Is it therefore any surprise my head frequently resides in a swirling, gauzy, disconnected state? Mental health professionals call this dissociation, where a person feels out-of-body (depersonalization) or in a state of unreality (derealization). These are common responses to trauma and impair your ability to stay grounded in the present.

At the milder end of the dissociation spectrum is emotional numbing. So often numb and detached, it’s no wonder I struggle to focus.

What’s a sorrowful space cadet to do? I’ve found some useful strategies for navigating this mental territory.

First, as with all facets of traumatic grief, I need to be kind to myself. I haven’t willed myself into la-la land. This is wholly unintended. Getting frustrated with myself only compounds my anxiety, which then worsens my concentration further.

Next, it’s essential to slow down. I’ve reduced my work hours, because mental fatigue is best buddies with impaired concentration. I’ve given up multitasking, since my marbles are scattered enough as it is.

In addition, I employ more memory aids. My monthly bills are almost totally on autopay. I keep more to-do lists. As I provide patient care, I don’t double-check my orders. I triple- or quadruple-check. I also lean on my medical director and my virtual trips to the psychiatrist’s office to ensure I’m still performing better than adequately on the job.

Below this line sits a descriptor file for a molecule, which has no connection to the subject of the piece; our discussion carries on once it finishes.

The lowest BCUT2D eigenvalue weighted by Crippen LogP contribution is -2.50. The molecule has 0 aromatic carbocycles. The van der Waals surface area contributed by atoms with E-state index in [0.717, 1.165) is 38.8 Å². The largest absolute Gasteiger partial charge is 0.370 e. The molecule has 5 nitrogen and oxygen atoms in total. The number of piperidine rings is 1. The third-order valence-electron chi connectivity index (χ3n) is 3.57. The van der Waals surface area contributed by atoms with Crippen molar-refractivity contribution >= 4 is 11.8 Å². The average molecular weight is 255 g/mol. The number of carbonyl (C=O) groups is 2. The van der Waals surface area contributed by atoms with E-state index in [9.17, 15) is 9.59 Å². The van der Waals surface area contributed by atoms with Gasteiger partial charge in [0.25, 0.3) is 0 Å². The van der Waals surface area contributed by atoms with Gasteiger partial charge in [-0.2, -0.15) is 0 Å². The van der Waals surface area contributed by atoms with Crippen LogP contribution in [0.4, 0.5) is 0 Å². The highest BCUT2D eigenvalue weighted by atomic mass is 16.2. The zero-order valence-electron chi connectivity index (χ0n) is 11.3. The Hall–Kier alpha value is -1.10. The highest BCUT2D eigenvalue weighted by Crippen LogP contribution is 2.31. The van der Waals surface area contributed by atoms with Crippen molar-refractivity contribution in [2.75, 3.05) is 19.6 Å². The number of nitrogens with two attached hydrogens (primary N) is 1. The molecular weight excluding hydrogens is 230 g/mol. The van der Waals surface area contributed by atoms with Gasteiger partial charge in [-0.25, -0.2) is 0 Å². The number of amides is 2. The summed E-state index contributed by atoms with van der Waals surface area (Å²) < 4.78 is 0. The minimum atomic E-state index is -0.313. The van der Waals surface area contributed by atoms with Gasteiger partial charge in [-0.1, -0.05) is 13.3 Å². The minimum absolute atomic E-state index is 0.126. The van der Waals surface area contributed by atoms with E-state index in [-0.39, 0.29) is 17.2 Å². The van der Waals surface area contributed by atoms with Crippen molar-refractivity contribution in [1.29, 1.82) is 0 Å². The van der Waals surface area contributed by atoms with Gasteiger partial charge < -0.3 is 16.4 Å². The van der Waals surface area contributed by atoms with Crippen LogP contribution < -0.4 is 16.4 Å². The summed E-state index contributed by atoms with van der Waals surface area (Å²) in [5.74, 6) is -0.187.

(On this note, I’m so grateful for the gift of compartmentalization. Concentration and memory lags haven’t been consistent across all settings. Like many survivors of terrible loss, I can suppress my feelings of devastation and submerge myself in work for a few hours. Thinking back to my years at the veterans’ hospital, I’m sure this is why so many combat vets seek our services after retirement, when PTSD symptoms can no longer be squelched.)

It’s also beneficial to get outside of my head more frequently. Taking breaks, brewing a pot of tea, playing Best Fiends on my phone, stepping outdoors: these activities recharge my batteries.

Lastly, I remind myself it gets better. Already I’m noticing my cognitive storehouses have greater capacity. When so much of my existence is unambiguously divided into zones of “when Josh was alive” and “now that Josh is gone”—and not in a good way—this offers me a welcome infusion of hope.

For those who know survivors of traumatic loss—as coworkers, friends, partners—be patient when we’re not all there. Pay heed to the lyrics of that lovely Hamilton tune, “It’s Quiet Uptown.” Have pity. We are going through the unimaginable.

If you are having suicidal thoughts, please reach out to someone you trust, establish care with a therapist, call the National Suicide Prevention Lifeline (800-273-8255), or go to your nearest emergency room. Please stick around. We need you. 

This column is Part 17 of the Secular Suicide Survivor series. Here’s how it began.

Stuff they don’t tell you about grieving: The “Space Cadet” stage | Closeup of Josh at the beach, smiling, with front tooth missing
On the Outer Banks with Josh. Photo by author.
Lincoln Andrews

Lincoln Andrews

Life seemed as good as it gets in early 2021, with a happy family, a job I loved, and a long-desired move out of the Bible Belt to the Pacific Northwest. My world split open on September 12th, when...